How does he manage? - De-mining engineer

Bob French managing director, JR French. I first came across landmines doing my military service in Borneo in 1963.

Last Updated: 09 Oct 2013

When did you become a manager? In 1965, when I became a senior NCO in the RAF. I first came across landmines doing my military service in Borneo in 1963. In 1995, I took out my first patents on what became Bigfoot, a machine that steps on the ground to explode mines.

What does management mean to you?

Long hours and a headache. It also means managing on the hoof. When I was researching and developing the new Bigfoot designs, I had to manage the UK board of directors, meet investors and potential users. At the same time, I had to keep going back to Bosnia to manage the testing of the machinery. I had quite a hands-on role, because it was my design and I had to say what needed modifying. I was operating the machines myself, as well as managing four expats and training up to 20 locals. Safety of my personnel is of utmost importance because de-mining is one of the most dangerous jobs in the world. It's never off your mind when you're working with guys who've had pieces blown off them. Trying not to cry when you're dealing with landmine victims is really hard work.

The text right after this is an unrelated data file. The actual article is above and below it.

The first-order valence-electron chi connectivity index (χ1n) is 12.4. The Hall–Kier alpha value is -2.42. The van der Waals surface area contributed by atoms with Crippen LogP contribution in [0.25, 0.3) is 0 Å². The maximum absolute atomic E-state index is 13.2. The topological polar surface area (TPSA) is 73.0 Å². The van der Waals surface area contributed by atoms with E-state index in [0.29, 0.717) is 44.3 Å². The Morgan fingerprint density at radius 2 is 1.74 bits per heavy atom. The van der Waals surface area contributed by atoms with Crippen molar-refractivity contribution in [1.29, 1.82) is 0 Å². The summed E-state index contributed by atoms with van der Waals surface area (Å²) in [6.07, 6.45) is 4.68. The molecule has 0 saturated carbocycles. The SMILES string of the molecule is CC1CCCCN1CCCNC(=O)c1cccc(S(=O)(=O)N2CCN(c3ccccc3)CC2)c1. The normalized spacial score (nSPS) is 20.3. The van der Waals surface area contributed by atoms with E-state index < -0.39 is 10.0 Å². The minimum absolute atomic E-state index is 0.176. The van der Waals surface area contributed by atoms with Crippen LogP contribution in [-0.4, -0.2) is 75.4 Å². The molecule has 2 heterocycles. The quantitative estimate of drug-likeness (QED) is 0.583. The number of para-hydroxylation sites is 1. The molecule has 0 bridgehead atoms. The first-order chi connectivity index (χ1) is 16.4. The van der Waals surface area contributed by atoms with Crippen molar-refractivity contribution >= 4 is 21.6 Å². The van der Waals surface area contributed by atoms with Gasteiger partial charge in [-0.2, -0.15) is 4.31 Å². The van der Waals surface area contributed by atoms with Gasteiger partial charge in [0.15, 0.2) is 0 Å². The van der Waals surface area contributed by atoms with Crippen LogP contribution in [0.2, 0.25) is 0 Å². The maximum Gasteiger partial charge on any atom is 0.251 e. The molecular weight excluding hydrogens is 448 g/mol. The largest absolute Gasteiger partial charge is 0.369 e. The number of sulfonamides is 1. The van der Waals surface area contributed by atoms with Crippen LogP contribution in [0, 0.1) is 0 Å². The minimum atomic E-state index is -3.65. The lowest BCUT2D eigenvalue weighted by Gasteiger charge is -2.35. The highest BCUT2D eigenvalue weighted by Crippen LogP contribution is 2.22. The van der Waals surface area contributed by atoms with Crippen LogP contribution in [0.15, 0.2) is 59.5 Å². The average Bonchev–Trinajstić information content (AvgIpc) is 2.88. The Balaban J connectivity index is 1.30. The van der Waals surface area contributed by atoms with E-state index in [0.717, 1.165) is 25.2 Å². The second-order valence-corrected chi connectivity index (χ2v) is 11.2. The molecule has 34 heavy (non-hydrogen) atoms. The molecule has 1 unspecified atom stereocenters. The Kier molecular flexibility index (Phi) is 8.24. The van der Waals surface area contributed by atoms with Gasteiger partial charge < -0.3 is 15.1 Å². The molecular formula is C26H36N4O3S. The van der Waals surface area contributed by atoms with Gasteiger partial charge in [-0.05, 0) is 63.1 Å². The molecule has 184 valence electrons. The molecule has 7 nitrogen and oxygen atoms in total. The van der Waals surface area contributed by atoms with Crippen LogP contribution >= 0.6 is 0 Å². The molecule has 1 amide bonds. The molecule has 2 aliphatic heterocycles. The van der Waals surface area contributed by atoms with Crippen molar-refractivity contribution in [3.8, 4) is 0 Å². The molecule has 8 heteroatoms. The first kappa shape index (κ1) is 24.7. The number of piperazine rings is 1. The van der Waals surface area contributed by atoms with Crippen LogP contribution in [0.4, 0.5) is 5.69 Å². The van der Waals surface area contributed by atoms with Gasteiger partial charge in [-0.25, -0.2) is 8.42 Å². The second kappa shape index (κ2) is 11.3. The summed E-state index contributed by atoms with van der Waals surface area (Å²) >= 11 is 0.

What do you love/hate about your job?

I love trying to develop a machine that nobody has produced before, which also does a great good to people. I hate bureaucracy - people who hide behind a rule when, with the stroke of a pen, they could help people.

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